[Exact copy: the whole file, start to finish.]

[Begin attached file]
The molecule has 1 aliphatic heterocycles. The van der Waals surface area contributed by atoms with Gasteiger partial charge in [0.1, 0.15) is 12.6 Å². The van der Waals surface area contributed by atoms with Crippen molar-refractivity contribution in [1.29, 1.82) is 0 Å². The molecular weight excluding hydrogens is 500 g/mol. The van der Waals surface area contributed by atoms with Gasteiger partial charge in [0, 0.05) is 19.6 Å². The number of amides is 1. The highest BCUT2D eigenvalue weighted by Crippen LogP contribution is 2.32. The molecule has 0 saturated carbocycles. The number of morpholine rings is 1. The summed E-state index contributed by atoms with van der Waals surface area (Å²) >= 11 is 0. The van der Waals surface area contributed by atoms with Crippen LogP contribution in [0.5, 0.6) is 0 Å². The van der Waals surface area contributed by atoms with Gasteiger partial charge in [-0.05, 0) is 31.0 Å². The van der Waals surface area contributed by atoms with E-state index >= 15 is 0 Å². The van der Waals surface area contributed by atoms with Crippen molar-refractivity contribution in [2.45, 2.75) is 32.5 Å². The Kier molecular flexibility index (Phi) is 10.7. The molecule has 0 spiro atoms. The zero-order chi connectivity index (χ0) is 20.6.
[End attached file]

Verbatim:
The molecule has 1 aliphatic heterocycles. The van der Waals surface area contributed by atoms with Gasteiger partial charge in [0.1, 0.15) is 12.6 Å². The van der Waals surface area contributed by atoms with Crippen molar-refractivity contribution in [1.29, 1.82) is 0 Å². The molecular weight excluding hydrogens is 500 g/mol. The van der Waals surface area contributed by atoms with Gasteiger partial charge in [0, 0.05) is 19.6 Å². The number of amides is 1. The highest BCUT2D eigenvalue weighted by Crippen LogP contribution is 2.32. The molecule has 0 saturated carbocycles. The number of morpholine rings is 1. The summed E-state index contributed by atoms with van der Waals surface area (Å²) >= 11 is 0. The van der Waals surface area contributed by atoms with Crippen LogP contribution in [0.5, 0.6) is 0 Å². The van der Waals surface area contributed by atoms with Gasteiger partial charge in [-0.05, 0) is 31.0 Å². The van der Waals surface area contributed by atoms with E-state index >= 15 is 0 Å². The van der Waals surface area contributed by atoms with Crippen molar-refractivity contribution in [2.45, 2.75) is 32.5 Å². The Kier molecular flexibility index (Phi) is 10.7. The molecule has 0 spiro atoms. The zero-order chi connectivity index (χ0) is 20.6.